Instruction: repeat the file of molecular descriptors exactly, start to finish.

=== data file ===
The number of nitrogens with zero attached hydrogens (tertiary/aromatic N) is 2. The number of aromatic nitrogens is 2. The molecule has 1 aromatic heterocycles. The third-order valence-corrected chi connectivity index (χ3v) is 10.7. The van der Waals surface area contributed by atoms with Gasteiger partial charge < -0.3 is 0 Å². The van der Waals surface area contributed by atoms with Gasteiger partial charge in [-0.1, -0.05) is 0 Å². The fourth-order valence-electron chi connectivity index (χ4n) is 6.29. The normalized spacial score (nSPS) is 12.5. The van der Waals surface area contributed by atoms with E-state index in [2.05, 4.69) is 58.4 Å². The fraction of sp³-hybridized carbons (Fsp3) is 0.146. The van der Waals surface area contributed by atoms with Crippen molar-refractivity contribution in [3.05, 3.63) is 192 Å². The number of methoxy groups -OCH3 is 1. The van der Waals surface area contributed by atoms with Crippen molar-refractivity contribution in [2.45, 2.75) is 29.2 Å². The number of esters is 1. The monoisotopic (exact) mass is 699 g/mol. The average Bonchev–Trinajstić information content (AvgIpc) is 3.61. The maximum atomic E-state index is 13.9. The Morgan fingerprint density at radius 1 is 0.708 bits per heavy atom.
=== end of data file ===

The number of nitrogens with zero attached hydrogens (tertiary/aromatic N) is 2. The number of aromatic nitrogens is 2. The molecule has 1 aromatic heterocycles. The third-order valence-corrected chi connectivity index (χ3v) is 10.7. The van der Waals surface area contributed by atoms with Gasteiger partial charge < -0.3 is 0 Å². The van der Waals surface area contributed by atoms with Gasteiger partial charge in [-0.1, -0.05) is 0 Å². The fourth-order valence-electron chi connectivity index (χ4n) is 6.29. The normalized spacial score (nSPS) is 12.5. The van der Waals surface area contributed by atoms with E-state index in [2.05, 4.69) is 58.4 Å². The fraction of sp³-hybridized carbons (Fsp3) is 0.146. The van der Waals surface area contributed by atoms with Crippen molar-refractivity contribution in [3.05, 3.63) is 192 Å². The number of methoxy groups -OCH3 is 1. The van der Waals surface area contributed by atoms with Crippen molar-refractivity contribution in [2.45, 2.75) is 29.2 Å². The number of esters is 1. The monoisotopic (exact) mass is 699 g/mol. The average Bonchev–Trinajstić information content (AvgIpc) is 3.61. The maximum atomic E-state index is 13.9. The Morgan fingerprint density at radius 1 is 0.708 bits per heavy atom.